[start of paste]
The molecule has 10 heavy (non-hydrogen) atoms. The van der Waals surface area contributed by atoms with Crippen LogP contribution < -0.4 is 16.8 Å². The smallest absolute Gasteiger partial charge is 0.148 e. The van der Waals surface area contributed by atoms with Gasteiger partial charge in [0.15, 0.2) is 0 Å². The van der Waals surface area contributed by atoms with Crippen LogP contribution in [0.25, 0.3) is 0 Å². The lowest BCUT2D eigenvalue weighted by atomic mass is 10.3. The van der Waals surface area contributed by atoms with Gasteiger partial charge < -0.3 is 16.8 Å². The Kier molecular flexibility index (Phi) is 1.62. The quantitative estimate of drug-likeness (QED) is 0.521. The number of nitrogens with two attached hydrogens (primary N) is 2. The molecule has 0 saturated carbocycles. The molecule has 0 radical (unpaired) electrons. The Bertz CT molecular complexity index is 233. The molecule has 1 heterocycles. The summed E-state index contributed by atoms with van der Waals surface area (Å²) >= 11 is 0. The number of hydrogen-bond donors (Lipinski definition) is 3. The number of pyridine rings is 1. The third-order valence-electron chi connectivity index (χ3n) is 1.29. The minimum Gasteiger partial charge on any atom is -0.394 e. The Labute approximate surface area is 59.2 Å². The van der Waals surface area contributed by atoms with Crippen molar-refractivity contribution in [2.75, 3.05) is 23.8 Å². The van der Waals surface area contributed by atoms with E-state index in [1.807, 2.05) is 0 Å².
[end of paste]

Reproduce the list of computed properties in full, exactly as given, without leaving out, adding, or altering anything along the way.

The molecule has 10 heavy (non-hydrogen) atoms. The van der Waals surface area contributed by atoms with Crippen LogP contribution < -0.4 is 16.8 Å². The smallest absolute Gasteiger partial charge is 0.148 e. The van der Waals surface area contributed by atoms with Gasteiger partial charge in [0.15, 0.2) is 0 Å². The van der Waals surface area contributed by atoms with Crippen LogP contribution in [0.25, 0.3) is 0 Å². The lowest BCUT2D eigenvalue weighted by atomic mass is 10.3. The van der Waals surface area contributed by atoms with Gasteiger partial charge < -0.3 is 16.8 Å². The Kier molecular flexibility index (Phi) is 1.62. The quantitative estimate of drug-likeness (QED) is 0.521. The number of nitrogens with two attached hydrogens (primary N) is 2. The molecule has 0 saturated carbocycles. The molecule has 0 radical (unpaired) electrons. The Bertz CT molecular complexity index is 233. The molecule has 1 heterocycles. The summed E-state index contributed by atoms with van der Waals surface area (Å²) >= 11 is 0. The number of hydrogen-bond donors (Lipinski definition) is 3. The number of pyridine rings is 1. The third-order valence-electron chi connectivity index (χ3n) is 1.29. The minimum Gasteiger partial charge on any atom is -0.394 e. The Labute approximate surface area is 59.2 Å². The van der Waals surface area contributed by atoms with Crippen molar-refractivity contribution in [2.75, 3.05) is 23.8 Å². The van der Waals surface area contributed by atoms with E-state index in [1.807, 2.05) is 0 Å².